The good thing about free expression and the media is that it eventually corrects itself. Trends are reversed in time. Perhaps that is the lesson of this Spiderman film.

I have seen Americans use films like GI Jane as evidence (sic) that women should be in combat. Strange, but true. I wonder if this kind of female butt-kicking culture has not contributed to the willingness of Americans to see women near the frontline in places like Iraq. The second thoughts that must have been induced by the cases of Jessica Lynch and Lynndie England - each disasters in their own way - may have made Americans start to rethink the whole issue.


Smart people, dumb moves

Jacqueline the blogger says that she has an IQ of 145. She is also part of the "Free State" movement, who are libertarian Americans who plan to all go and live in New Hampshire. I think this is the American state with the motto "Live Free or Die", although if it is as cold as Jacqueline implies, perhaps "Live Freeze and Die" might be a better motto. On the other hand, I read recently about a group of socially conservative Christians who want to turn South Carolina into a conservative Christian state. I think this is an excellent idea. If I were an American I would head for South Carolina before New Hampshire - the cultural climate would probably suit me better, and the geographical climate certainly would.

Of course, this looks mostly like an attempt to emphasise differences that already exist socially between the states in the US. To some extent that is how a federation ideally works. Conservatives can live in conservative states, maybe even migrate there; and liberals can establish more liberal regimes. The problem in America seems to be that liberals want to force liberal views on the nation as a whole. That's my perspective as an Australian. Perhaps I am wrong, but that's the way it looks from the outside.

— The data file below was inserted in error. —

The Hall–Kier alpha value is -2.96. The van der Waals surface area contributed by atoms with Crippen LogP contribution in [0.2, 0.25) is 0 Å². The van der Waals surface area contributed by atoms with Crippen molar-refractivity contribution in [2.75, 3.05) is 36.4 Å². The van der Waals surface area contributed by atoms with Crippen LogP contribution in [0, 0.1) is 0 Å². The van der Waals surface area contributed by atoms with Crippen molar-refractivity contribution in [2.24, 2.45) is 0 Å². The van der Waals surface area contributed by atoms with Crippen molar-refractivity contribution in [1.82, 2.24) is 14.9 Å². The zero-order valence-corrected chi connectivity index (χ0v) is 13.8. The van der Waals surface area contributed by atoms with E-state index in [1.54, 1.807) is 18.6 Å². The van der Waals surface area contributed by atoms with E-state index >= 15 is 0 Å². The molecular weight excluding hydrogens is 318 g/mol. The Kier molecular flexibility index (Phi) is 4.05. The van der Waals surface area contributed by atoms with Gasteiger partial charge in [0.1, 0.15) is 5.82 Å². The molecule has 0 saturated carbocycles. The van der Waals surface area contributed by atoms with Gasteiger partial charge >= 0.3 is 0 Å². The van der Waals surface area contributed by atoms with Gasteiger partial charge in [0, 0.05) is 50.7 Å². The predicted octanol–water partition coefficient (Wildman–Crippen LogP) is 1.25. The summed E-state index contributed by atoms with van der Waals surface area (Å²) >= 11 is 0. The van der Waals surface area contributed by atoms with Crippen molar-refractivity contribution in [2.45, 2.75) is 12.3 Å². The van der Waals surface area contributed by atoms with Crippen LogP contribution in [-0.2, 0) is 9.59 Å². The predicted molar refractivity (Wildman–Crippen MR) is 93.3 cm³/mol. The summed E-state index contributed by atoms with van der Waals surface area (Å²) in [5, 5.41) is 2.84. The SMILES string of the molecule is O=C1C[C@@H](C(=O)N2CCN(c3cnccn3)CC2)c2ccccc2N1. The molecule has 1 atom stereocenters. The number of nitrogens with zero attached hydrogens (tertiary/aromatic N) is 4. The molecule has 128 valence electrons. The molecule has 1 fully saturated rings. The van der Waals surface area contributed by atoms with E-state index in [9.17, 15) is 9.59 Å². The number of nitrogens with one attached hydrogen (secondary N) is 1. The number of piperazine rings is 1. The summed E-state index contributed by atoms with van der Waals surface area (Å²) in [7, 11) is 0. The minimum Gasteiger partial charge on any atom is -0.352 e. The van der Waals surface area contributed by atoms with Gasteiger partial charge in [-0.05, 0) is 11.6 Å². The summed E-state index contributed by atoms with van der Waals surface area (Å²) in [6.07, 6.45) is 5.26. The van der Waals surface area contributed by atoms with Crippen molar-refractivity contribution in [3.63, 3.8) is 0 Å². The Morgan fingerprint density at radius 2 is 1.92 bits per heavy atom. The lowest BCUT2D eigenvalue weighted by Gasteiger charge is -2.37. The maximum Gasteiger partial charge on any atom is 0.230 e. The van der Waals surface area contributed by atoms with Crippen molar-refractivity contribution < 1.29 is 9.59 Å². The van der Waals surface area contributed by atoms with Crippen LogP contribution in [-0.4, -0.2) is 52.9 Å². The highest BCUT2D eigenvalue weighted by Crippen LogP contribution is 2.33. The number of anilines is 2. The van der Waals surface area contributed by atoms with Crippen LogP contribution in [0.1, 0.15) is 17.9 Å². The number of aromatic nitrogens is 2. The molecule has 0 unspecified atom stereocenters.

Friday, June 25, 2004

Another episode of "ER"

The only TV show I watch with any regularity is "ER". I only came to this program fairly late - around about the time Dr Green was fading out. So, I suspect I missed the time when it was sensible, if it ever was. Still, I enjoy it.

Last night's episode continued the theme of Neela as introvert, now edging her way out of the "ER" itself and into a medical research laboratory. The point is underlined that Neela doesn't have what it takes to be an emergency room doctor and, with her brains, would be better in research. Well, biomedical research in America is competitive too as a career (I would suspect worse than medicine. Doctors are always in demand at some level. People will always get sick. But research is at the mercy of funding.)

Also, they are overdoing the researchers as "geeks" thing. I have known a few biomedical research labs (in fact I once worked in a situation not unlike Neela's current one) and the people who do research consider themselves to be "hotshots". And they have generous egos. Also, if Neela's problem is supposed to be that she lacks coolness under pressure, then she would find that laboratory work requires a lot of that.

They went out of their way to make Neela's colleagues in the laboratory geeky. One was an unprepossessing white guy and the other a nerdy Chinese, both played as buffoons. By comparison, the Chinese man playing a social worker in one of the episode's other subplots was given a dignified treatment.



Tuesday, June 22, 2004

The best national song of them all?

According to this blogger named Charlotte, some silly Americans want to abandon "The Star-Spangled Banner" for another song.

I have long felt that "The Star-Spangled Banner" (lyrics and tune) is the most stirring and beautiful patriotic song I know. I believe that the line that begins "And the rockets' red glare ..." is a great moment in song.